It’s been a while since I’ve updated on my book process. There is a reason for that. I really didn’t want to. Call it superstition, or downright silliness, but I thought that blogging about my book before publishing it would bring it bad luck. When you write a book, you become attached to it. Your book becomes your baby, and in a way it is. You nurtured it inside of you for many months (or years), then you painfully gave birth to it. And there it is. A shiny, brand new story, full of innocence and timid beginnings. Inside there are thousands of words that are still rough, naive, uneducated. Your task is to raise your book, giving it the substance and love needed to grow it into a well rounded, acceptable manuscript. You expect it to become part of society, to bring some value to it, or to simply brighten someone’s day. What you don’t want is to put it out there prematurely. It’s a big scary world, right? Your mama (or papa) bear instincts kick in, urging you to keep it hidden and safe until you know it’s ready to be viewed by the world.
But here’s the thing: this book is not my baby, really. I did pour my heart and soul into it. I do cherish it and wish to protect it, but it goes beyond that. It is only a small part of who I am, and what I am is a writer. That means that my responsibility isn’t just to my book. It is to share my journey with others, those who are also writing and need inspiration and support. Or to share it with people who want to become writers and are deathly afraid of the process. Like me, they may be navigating uncertain waters, trying to find their style, create decent characters, and fall in love with the process.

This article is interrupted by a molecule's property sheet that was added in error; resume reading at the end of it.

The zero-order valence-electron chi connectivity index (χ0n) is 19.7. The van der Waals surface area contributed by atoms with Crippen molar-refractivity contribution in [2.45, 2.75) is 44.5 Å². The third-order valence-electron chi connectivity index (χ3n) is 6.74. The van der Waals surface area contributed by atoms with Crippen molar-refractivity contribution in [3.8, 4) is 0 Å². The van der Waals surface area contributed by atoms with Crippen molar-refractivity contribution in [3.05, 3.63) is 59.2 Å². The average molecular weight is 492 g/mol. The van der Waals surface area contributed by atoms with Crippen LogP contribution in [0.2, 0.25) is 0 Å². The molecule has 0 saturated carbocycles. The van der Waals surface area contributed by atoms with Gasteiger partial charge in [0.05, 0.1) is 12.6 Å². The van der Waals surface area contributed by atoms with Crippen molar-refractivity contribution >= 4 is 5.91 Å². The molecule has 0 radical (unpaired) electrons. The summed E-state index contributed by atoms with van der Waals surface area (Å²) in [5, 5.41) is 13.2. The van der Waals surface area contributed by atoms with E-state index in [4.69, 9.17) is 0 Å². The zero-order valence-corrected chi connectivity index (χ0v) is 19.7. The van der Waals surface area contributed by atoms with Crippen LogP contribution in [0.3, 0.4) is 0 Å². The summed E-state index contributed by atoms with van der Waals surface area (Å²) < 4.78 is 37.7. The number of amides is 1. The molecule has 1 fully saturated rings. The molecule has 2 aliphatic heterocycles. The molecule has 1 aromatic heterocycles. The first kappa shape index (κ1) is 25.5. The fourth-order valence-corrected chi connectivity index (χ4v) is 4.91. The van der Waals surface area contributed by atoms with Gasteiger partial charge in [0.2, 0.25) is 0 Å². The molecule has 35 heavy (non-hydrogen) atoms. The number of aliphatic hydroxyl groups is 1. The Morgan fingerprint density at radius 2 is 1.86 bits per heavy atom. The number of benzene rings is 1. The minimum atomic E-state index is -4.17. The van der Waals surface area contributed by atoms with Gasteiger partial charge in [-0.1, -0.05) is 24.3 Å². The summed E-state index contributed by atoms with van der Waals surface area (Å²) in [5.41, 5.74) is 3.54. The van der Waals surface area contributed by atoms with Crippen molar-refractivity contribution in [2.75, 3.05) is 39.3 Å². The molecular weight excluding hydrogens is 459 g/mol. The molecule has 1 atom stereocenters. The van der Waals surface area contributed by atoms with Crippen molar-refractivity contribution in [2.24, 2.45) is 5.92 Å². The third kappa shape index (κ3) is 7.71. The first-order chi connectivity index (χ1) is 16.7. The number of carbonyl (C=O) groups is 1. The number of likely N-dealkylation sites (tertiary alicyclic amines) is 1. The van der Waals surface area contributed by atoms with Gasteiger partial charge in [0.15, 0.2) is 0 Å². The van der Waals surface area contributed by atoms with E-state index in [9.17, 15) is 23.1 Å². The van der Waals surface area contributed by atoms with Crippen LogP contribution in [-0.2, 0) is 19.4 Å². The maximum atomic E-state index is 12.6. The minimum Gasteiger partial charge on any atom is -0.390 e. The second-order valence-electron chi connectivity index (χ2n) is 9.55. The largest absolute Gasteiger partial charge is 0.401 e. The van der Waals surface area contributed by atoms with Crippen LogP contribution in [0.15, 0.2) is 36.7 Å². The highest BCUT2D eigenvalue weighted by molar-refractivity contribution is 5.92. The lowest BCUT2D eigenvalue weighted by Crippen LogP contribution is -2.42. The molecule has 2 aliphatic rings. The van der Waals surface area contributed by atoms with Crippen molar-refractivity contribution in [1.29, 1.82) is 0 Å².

This is why I decided it’s time to share my first novel update. It is vulnerable, raw, but also beautifully real.
My novel is untitled, although I do have a few ideas in mind. Last month I finished my first draft, from start to end. For the first time in my life, I was able to complete a book. Mainly this is because I forced myself to outline. I HATE outlining. I’m more of a “fly by the seat of your pants” type of writer, but guess what? That never helped me finish writing any book. Outlining was tedious but it kept me structured enough to follow an idea from start to end.
Now the real fun begins. I’m currently in the first round of the editing process. It’s where I’m catching mistakes, plot holes, character deficiencies, and even changing some of my story. I was afraid of this process, especially after completing the stubborn phase of writing the first draft. But I realize it really isn’t that bad. In fact, editing is when the real shaping takes place. I’m no longer pressured to “finish” the book. My job is to mold it and fix it, not create it a new. What a relief!
Here are some tips I can share with you if you’re in the early stages of writing your own book. This is where I’m at in my own writing journey.
- OUTLINE. Yeah, it’s tedious and annoying, but do it. It will give you a structured way to write your story, even if that outline is a bit clumsy.